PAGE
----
Usually, it's a good thing to be considered important -- unless you are talking about financial institutions being systemically important enough to cause economic upheaval if they fail, prompting extra governmental oversight. For banks, this is a category that includes the biggest and most powerful, such as Bank of America (NYSE: BAC ) and JPMorgan Chase (NYSE: JPM ) . These institutions may not like this designation, or the scrutiny that goes along with it, but they expect it as a part of doing business.
For companies such as General Electric (NYSE: GE ) and MetLife (NYSE: MET ) , however, the designation as a systemic risk may be unwanted -- and, according to some company officials -- unwarranted.
Dodd-Frank's attempt to protect the system from collapse
The Financial Stability Oversight Council, created by the Dodd-Frank legislation and overseen by the Treasury, is currently considering a handful of non-banks for the status of systemically significant: Insurers AIG (NYSE: AIG ) , Prudential (NYSE: PRU ) , and MetLife, in addition to GE.Recently, both GE and AIG were notified that they had entered a third stage of review to determine if they pose a high risk to the financial system.
While the mission of the FSOC is laudable, at least one company has found the council's dedication to avert another financial crisis a bit of a headache. Last spring, MeLlife's president testified at a congressional hearing that insurance companies should not be held to the same stringent capital requirements as banks. It isn't difficult to understand this point of view, since the insurer's banking arm reflected less than 2% of earnings for last year.
Finding its pleas falling on deaf ears, MetLife has been striving to rid itself of its banking arm in an attempt to get out of regulators' sights. Its plan to sell its bank business to GE Capital has been stalled by the Federal Deposit Insurance Corporation, whose blessing is necessary for the deal to close. The insurer is so desperate to leave the financial sector behind that the parties have now agreed to change the destination of MetLife's bank deposits to GE Capital Retail Bank -- which is overseen by the Office of the Comptroller of the Currency, rather than the FDIC.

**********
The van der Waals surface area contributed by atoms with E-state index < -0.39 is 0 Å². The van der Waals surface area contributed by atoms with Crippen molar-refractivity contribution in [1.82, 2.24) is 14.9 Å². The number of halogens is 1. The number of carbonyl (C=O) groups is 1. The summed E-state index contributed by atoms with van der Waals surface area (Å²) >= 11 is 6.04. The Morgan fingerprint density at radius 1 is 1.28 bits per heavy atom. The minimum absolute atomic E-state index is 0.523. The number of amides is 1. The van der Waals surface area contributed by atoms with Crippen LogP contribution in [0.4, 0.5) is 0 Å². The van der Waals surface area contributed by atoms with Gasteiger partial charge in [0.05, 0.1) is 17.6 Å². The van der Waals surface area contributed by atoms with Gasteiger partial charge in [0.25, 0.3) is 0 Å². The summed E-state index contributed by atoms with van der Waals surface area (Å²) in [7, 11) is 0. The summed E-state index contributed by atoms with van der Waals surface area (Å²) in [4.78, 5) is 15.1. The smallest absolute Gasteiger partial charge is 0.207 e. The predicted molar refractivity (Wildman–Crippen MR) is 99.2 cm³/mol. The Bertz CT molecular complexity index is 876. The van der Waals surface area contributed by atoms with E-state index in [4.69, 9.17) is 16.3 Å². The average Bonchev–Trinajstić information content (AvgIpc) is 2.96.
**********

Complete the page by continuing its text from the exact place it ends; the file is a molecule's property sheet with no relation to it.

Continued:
As for giant insurer AIG, the recent stock sales that reduced the government's ownership of the company has exposed the company, the owner of a small bank, to increased regulation by the Federal Reserve.
One Fool's take
The reality of heightened federal oversight of non-bank entities is here to stay, since Dodd-Frank gives the FSOC wide latitude to decide which of these companies poses significant financial risk to the economy. Since AIG has proved that it certainly fits that profile, chances are good that the shoe will fit, and AIG will be forced to wear it.
As for MetLife, it should be out from under the government's intense gaze as soon as its amended deal with GE closes. GE, of course, is bulking up its banking business with this purchase, which makes the high-risk designation look more probable for this company.
While these companies don't welcome additional rules and regulations, there is no reason to believe that more oversight will hurt their profits any more than it does the large banks'. Hopefully, the new rules, equitably applied, will help keep the financial system on an even keel -- which should help safeguard everyone's bottom line.